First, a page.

Jason Pierre-Paul: Brady must be happy to have him on his side this time. In 2011, Pierre-Paul was one of the Giants’ pass rushers who tormented Brady in the Super Bowl. Pierre-Paul, who had 16½ sacks that year, his second in the league, didn’t sack Brady in the game, but he batted down two passes, hit him once, and had a tackle for a loss. Nine seasons and a couple of mangled digits later, Pierre-Paul is now a force for the Buccaneers. He compiled 9½ sacks and four forced fumbles in the regular season, and had arguably his best performance of the season against the Packers, sacking Aaron Rogers twice and finishing with five tackles. The Chiefs will be without left tackle Eric Fisher (torn Achilles’), and right tackle Mitchell Schwartz is recovering from a back injury. Pierre-Paul and his fellow pass rushers could end up being the X-factor.
Grievance of the week
I recently watched the end of Super Bowl LIII — the Patriots’ 13-3 win over the Rams, the perfect bookend to their first Super Bowl win over a different allegedly unstoppable Rams offense 17 years earlier.
When Stephen Gostkowski iced the game with a field goal to put the Patriots up 10 with 1 minute 16 seconds left, CBS’s Tony Romo says broadly of the dynasty:
“Enjoy it, folks. You’re never, ever going to see it again.”
Replied Jim Nantz: “Not it our lifetimes.”
Let’s see if they remember that if the Chiefs win Sunday. There’s been a race to anoint Kansas City as the “next Patriots” because Patrick Mahomes is going for a second straight Super Bowl in three years as a starter. That matches Brady’s early pace — again, if he wins.
If he doesn’t, he’s already behind a pace that is going to be impossible to match going forward.
There is no “next Patriots.” Nantz and Romo knew this two years ago. Everyone else should know that, too.
Chiefs receiver Tyreek Hill vs. Buccaneers cornerback Carlton Davis and plenty of help
Buccaneers receiver Scotty Miller recently said on “The Dan Patrick Show” that he is the fastest receiver in the NFL. It was impressive that Miller said this with a straight face considering he had the opportunity this season to see the legitimate fastest receiver in the league submit a historic performance against his Bucs.
In the teams’ Week 12 matchup, Hill, the Chiefs’ All-Pro receiver whose Twitter handle, appropriately enough, is @cheetah, put together one of the most explosive opening quarters imaginable. Hill had seven catches for 203 yards and a pair of touchdowns as the Chiefs took a 17-0 lead in the first 15 minutes. According the NFL’s Next Gen Stats, Hill ran faster than 20 miles per hour on both of those touchdowns.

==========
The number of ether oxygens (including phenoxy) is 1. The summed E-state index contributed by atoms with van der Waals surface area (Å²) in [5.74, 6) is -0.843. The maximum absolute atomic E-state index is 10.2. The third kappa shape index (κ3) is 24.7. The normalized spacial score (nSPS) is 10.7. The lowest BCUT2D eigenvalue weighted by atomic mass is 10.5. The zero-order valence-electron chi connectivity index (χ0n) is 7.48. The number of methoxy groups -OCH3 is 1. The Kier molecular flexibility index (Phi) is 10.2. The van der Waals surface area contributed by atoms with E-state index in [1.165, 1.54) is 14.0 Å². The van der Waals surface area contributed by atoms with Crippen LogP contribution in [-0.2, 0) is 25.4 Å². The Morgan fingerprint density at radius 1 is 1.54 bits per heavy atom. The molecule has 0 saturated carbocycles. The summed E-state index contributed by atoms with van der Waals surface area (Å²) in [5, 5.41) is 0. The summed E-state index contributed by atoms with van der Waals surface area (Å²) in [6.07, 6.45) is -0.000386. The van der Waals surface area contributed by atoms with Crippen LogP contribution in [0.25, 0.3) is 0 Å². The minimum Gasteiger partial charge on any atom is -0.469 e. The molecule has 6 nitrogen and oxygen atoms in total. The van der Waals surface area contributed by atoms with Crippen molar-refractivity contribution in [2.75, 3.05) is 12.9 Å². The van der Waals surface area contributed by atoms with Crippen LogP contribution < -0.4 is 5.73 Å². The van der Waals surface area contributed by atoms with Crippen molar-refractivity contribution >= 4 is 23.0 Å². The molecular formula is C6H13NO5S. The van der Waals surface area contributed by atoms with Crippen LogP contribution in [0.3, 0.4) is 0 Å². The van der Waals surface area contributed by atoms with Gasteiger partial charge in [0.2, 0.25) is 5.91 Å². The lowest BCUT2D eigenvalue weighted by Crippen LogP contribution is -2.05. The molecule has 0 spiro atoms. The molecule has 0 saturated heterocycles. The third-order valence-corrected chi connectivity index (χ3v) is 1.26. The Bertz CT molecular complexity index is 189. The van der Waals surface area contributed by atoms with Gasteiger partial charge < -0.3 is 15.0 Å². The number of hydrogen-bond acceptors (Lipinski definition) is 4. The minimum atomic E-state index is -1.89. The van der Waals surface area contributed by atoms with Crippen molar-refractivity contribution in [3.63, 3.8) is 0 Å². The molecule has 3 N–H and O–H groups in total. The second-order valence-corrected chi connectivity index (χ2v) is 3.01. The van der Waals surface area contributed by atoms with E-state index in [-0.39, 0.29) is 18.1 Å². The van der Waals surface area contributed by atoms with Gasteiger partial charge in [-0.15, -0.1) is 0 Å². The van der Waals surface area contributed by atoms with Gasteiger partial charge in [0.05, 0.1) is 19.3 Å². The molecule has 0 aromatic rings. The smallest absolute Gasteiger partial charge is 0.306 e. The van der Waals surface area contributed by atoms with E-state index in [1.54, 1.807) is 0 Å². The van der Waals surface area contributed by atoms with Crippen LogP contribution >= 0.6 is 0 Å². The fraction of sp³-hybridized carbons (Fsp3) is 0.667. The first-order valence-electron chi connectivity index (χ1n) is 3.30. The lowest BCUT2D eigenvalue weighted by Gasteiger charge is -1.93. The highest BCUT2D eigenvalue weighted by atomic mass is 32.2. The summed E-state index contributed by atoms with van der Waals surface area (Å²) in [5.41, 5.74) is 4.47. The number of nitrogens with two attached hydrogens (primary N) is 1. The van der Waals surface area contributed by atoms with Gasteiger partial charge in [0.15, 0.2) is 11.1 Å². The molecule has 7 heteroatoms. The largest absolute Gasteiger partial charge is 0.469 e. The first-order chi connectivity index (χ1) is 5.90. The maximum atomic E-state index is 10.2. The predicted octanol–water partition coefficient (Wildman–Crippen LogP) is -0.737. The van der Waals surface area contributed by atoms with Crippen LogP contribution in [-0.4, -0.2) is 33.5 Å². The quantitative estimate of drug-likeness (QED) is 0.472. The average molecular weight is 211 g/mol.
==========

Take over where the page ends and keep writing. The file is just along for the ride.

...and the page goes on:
He finished the game with 13 catches for 269 yards and three scores — the touchdowns covering 75, 44, and 20 yards. Much of the damage was done with Davis, a third-year cornerback who started 14 games in the regular season, in coverage. He was the primary defender for 211 of Hill’s 269 yards. That’s a lot of time spent chasing a cheetah.
Buccaneers defensive coordinator Todd Bowles did adjust and neutralize Hill somewhat after the break, holding him to 66 yards in the second half. But that’s still a 132-yard pace over a full game.
The Buccaneers are hoping speedy safety Jamel Dean, who missed the Week 12 game because of injury, can provide some support in dealing with Hill. And it’s not out of the question that cornerback Sean Murphy-Bunting gets the first crack rather than Davis.
This much is certain. The Buccaneers’ defensive backs know firsthand who the fastest receiver in the league is. It’s not someone they face in practice.
Or, Brady had better play better in the fourth quarter than Jimmy Garoppolo did last year . . .
While Patriots fans may be conflicted depending on their feelings about Brady and the chatter about a Chiefs dynasty, the NFL is thrilled. This has been the league’s dream matchup since Brady signed with the Buccaneers last March, something CBS Sports chairman Sean McManus, whose network has the broadcast rights this year, acknowledged this past week.
Much of that appeal, obviously, is the quarterback matchup, perhaps the most compelling in Super Bowl history. (Yes, even more so than Kerry Collins vs. Trent Dilfer.) Brady is the greatest ever to play, something that was beyond debate after the rally from down, 28-3, against the Falcons in Super Bowl LI. Mahomes, at 25 years old and percolating with a point guard’s creativity, is the most talented young quarterback the league has ever seen, and his accomplishments are mounting.
It is a privilege to watch this pair of quarterbacks compete. The have different skills and come from different generations, but their results are strikingly similar.
Only one can win on Sunday, and it will be the one who has the football last. I’m still not sure if I’ll be rooting for Tom Brady, Buccaneer; I need to be in that moment to know. But the outcome, if not the uniform, sure will look familiar.
Buccaneers 35, Chiefs 33.